Mar 31, 2010

YetiStomper Picks for April

April 1st. April Fool's Day. While it's tempting to spotlight A Dance With Dragons and Harper Lee's new Sci-Fi Lovecraftian Hybrid, I would like to retain something of a reputation here. If you are looking for new books, these are worth checking out, no joke.

Ghosts of Manhattan - George Mann

Steampunk meets superhero in George Mann's latest novel from Pyr. Set back in the decadent 20s, Ghosts of Manhattan is a noir vision of an alternate New York City full of vigilantes, mobsters, and more. George Mann's other steampunk work (Newbury & Hobbes) is very enjoyable so it will be interesting to see how he works in the pulp/superhero feel. Another great Pyr cover!

Changes - Jim Butcher

The Dresden Files, Book 12 - The Dresden Files is my favorite Urban Fantasy series, no exceptions. Butcher's voice as Dresden is top notch and the series only continues to get better. While most series stagnate after a few volumes, The Dresden Files have continued to evolve along with the central character. Dresden continues to rise in the ranks of his wizarding society, making increasingly powerful friends and foes. This book features the return of former reporter and love-interest, Susan Rodriguez, whose daughter bears a striking resemblance to Chicago's favorite wizard. A must read for sure.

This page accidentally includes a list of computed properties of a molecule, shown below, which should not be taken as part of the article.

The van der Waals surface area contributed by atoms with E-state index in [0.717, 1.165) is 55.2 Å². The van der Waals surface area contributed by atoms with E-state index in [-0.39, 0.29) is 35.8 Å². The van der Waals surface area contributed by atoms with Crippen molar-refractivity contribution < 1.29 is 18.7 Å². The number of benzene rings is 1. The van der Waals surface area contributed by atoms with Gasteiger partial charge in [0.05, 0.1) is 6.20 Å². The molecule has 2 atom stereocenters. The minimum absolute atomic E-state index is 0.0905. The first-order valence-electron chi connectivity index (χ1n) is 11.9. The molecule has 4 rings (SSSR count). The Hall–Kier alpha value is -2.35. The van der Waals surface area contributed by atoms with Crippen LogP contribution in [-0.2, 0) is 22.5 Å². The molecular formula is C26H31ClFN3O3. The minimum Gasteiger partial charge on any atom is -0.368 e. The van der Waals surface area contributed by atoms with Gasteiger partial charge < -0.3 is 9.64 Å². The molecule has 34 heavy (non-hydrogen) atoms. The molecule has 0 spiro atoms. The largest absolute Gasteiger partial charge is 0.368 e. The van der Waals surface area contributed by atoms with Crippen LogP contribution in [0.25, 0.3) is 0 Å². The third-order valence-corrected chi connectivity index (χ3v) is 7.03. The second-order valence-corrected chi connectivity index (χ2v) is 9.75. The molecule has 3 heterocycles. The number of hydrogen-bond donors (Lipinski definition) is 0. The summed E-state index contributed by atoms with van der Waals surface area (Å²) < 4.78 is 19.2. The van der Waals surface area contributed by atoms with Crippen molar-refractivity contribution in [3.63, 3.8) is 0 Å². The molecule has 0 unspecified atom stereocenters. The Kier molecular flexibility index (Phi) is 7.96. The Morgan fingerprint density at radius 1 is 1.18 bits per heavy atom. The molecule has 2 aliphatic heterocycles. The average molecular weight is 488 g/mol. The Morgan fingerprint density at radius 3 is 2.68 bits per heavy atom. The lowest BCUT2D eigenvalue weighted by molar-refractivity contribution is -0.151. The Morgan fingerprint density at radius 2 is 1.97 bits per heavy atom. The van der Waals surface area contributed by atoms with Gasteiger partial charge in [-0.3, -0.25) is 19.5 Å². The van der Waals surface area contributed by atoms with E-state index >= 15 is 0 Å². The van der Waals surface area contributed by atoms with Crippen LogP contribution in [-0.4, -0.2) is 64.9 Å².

Up Jim River - Michael Flynn

The January Dancer Universe, Book 2 - Flynn's last book, The January Dancer, came and went with a lot of critical acclaim but didn't seem to get the attention it deserved. Later this month, Flynn is returning to the same SF universe and many of the same characters in a new adventure. Up Jim River follows a group of renegade explorers as they explore an incredible river on a backwater planet, one that holds many secrets in its winding branches and treacherous bayous. The January Dancer was advertised as The Maltese Falcon IN SPACE, this may be Flynn's take on The African Queen or any of a number of Amazon adventures.